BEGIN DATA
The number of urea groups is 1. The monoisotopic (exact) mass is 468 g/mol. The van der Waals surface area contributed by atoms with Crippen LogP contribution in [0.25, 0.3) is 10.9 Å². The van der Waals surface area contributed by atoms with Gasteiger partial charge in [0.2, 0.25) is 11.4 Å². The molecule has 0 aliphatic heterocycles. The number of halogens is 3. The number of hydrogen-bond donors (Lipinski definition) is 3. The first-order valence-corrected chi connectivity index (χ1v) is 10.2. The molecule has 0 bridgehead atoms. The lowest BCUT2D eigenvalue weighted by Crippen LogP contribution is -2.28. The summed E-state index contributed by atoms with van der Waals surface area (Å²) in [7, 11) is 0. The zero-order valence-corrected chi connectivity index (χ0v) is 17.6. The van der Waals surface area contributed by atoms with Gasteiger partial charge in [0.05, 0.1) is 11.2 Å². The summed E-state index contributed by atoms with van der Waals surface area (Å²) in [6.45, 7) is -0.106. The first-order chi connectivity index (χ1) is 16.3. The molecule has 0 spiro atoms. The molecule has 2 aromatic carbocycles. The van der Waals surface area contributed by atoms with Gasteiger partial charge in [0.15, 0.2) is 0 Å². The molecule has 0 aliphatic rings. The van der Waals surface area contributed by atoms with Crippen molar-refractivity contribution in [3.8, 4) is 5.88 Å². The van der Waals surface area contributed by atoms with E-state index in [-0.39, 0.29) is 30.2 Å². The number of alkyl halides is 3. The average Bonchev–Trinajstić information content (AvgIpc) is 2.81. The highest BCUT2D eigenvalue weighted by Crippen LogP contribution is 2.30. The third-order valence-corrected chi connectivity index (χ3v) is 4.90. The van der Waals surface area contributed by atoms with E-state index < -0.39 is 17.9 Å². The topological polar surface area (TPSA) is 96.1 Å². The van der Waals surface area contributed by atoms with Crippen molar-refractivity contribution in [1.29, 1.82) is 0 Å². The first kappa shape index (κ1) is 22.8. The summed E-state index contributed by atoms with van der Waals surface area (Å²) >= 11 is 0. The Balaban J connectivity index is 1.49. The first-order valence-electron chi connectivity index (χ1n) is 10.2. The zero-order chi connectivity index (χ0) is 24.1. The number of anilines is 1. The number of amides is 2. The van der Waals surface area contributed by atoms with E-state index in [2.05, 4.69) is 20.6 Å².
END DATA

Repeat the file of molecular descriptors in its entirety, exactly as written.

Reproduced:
The number of urea groups is 1. The monoisotopic (exact) mass is 468 g/mol. The van der Waals surface area contributed by atoms with Crippen LogP contribution in [0.25, 0.3) is 10.9 Å². The van der Waals surface area contributed by atoms with Gasteiger partial charge in [0.2, 0.25) is 11.4 Å². The molecule has 0 aliphatic heterocycles. The number of halogens is 3. The number of hydrogen-bond donors (Lipinski definition) is 3. The first-order valence-corrected chi connectivity index (χ1v) is 10.2. The molecule has 0 bridgehead atoms. The lowest BCUT2D eigenvalue weighted by Crippen LogP contribution is -2.28. The summed E-state index contributed by atoms with van der Waals surface area (Å²) in [7, 11) is 0. The zero-order valence-corrected chi connectivity index (χ0v) is 17.6. The van der Waals surface area contributed by atoms with Gasteiger partial charge in [0.05, 0.1) is 11.2 Å². The summed E-state index contributed by atoms with van der Waals surface area (Å²) in [6.45, 7) is -0.106. The first-order chi connectivity index (χ1) is 16.3. The molecule has 0 spiro atoms. The molecule has 2 aromatic carbocycles. The van der Waals surface area contributed by atoms with Gasteiger partial charge in [0.15, 0.2) is 0 Å². The molecule has 0 aliphatic rings. The van der Waals surface area contributed by atoms with Crippen molar-refractivity contribution in [3.8, 4) is 5.88 Å². The van der Waals surface area contributed by atoms with E-state index in [-0.39, 0.29) is 30.2 Å². The number of alkyl halides is 3. The average Bonchev–Trinajstić information content (AvgIpc) is 2.81. The highest BCUT2D eigenvalue weighted by Crippen LogP contribution is 2.30. The third-order valence-corrected chi connectivity index (χ3v) is 4.90. The van der Waals surface area contributed by atoms with E-state index < -0.39 is 17.9 Å². The topological polar surface area (TPSA) is 96.1 Å². The van der Waals surface area contributed by atoms with Crippen molar-refractivity contribution in [1.29, 1.82) is 0 Å². The first kappa shape index (κ1) is 22.8. The summed E-state index contributed by atoms with van der Waals surface area (Å²) >= 11 is 0. The Balaban J connectivity index is 1.49. The first-order valence-electron chi connectivity index (χ1n) is 10.2. The zero-order chi connectivity index (χ0) is 24.1. The number of anilines is 1. The number of amides is 2. The van der Waals surface area contributed by atoms with E-state index in [2.05, 4.69) is 20.6 Å².